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Equal Pay

Volume 472: debated on Wednesday 27 February 2008

To ask the Minister for Women and Equality what recent steps the Government has taken to reduce the gender pay gap in the public sector. (185375)

[holding answer 7 February 2008]: The gender pay gap for full-time public sector workers (based on the median) was 10.2 per cent. in 2007 compared to 20.0 per cent. in the private sector. In 1997 the figures were 13.5 per cent. and 23.8 per cent. respectively.

Closing the pay gap between men and women in both the public and private sectors is a high priority for us, as Harriet Harman made clear in my statement to Parliament on women’s priorities last July. We see it as an essential part of enabling families to have real choices about how they live their lives, because the pay gap plays such a large part in the unequal division of labour in the home, preventing fathers from playing a more active role in their children’s early years and preventing women from fulfilling their opportunities to work. To galvanise this, closing the pay gap is now one of the indicators in the new Equalities Public Service Agreement. This will help to build on other practical measures we have introduced, such as: giving the parents of young, or disabled, children and the carers of adults the right to request flexible working, and providing more access to child care.

In the field of local government, we have issued £500 million of capitalisation directions to 46 local authorities in the current financial year (which enables those authorities to treat equal pay costs as capital expenditure, which they can then borrow against) to enable them to make equal pay back-payments. The Minister for Local Government confirmed on 5 February that the Government will continue to support councils through a further equal pay capitalisation round in 2008-09. Capitalisation can only be used by local authorities to meet equal pay back-payments, and not for any other costs.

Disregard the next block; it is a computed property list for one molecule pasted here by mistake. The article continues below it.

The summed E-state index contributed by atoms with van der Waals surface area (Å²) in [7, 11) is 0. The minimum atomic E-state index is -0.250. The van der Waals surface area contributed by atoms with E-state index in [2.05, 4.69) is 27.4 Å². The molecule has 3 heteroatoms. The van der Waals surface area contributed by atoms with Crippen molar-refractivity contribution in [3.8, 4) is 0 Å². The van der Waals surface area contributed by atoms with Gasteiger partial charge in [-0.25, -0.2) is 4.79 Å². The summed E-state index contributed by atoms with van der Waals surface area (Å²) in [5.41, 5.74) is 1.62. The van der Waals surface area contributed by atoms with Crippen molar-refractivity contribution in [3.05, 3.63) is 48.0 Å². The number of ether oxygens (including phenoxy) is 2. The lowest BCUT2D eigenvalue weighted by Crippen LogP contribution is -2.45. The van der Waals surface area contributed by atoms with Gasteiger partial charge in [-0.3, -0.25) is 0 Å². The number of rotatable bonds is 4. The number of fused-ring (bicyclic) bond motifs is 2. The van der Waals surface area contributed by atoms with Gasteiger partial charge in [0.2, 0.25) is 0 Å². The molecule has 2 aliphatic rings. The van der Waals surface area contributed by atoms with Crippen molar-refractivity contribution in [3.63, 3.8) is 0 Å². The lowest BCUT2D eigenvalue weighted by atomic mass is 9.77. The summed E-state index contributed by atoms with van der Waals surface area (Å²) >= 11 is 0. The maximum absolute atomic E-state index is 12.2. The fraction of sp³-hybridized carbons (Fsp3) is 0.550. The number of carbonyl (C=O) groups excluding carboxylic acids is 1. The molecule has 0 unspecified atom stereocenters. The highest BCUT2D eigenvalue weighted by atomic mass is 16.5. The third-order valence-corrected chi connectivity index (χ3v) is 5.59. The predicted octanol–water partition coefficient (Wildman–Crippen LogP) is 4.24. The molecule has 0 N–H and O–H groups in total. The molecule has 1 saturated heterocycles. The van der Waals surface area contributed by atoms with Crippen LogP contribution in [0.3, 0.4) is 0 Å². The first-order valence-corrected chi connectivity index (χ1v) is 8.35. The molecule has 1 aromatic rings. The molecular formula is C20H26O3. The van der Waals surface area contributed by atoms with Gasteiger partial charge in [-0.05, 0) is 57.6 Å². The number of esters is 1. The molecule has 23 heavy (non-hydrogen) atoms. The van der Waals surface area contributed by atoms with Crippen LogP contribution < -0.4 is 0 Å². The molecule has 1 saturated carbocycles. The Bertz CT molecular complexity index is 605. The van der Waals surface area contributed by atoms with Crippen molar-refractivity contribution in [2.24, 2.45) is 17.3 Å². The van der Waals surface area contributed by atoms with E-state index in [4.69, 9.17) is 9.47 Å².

Through the Equality Act 2006, which came into effect in April 2007, we also introduced a general duty on public authorities to promote gender equality and eliminate unlawful discrimination and harassment. The Act and subsequent legislation also imposed specific duties on certain listed public authorities, including central and local government, which include:

drawing up and publishing a gender equality scheme every three years, which shows what authorities plan to do to improve gender equality (including the gender pay gap), and how they will do this. In drawing up such a scheme, authorities must gather relevant information and data, and consult employees and stakeholders to identify specific gender equality objectives.

ensuring that the impact of new legislation, policies, employment and service delivery changes on men and women is assessed. These assessments must also be published.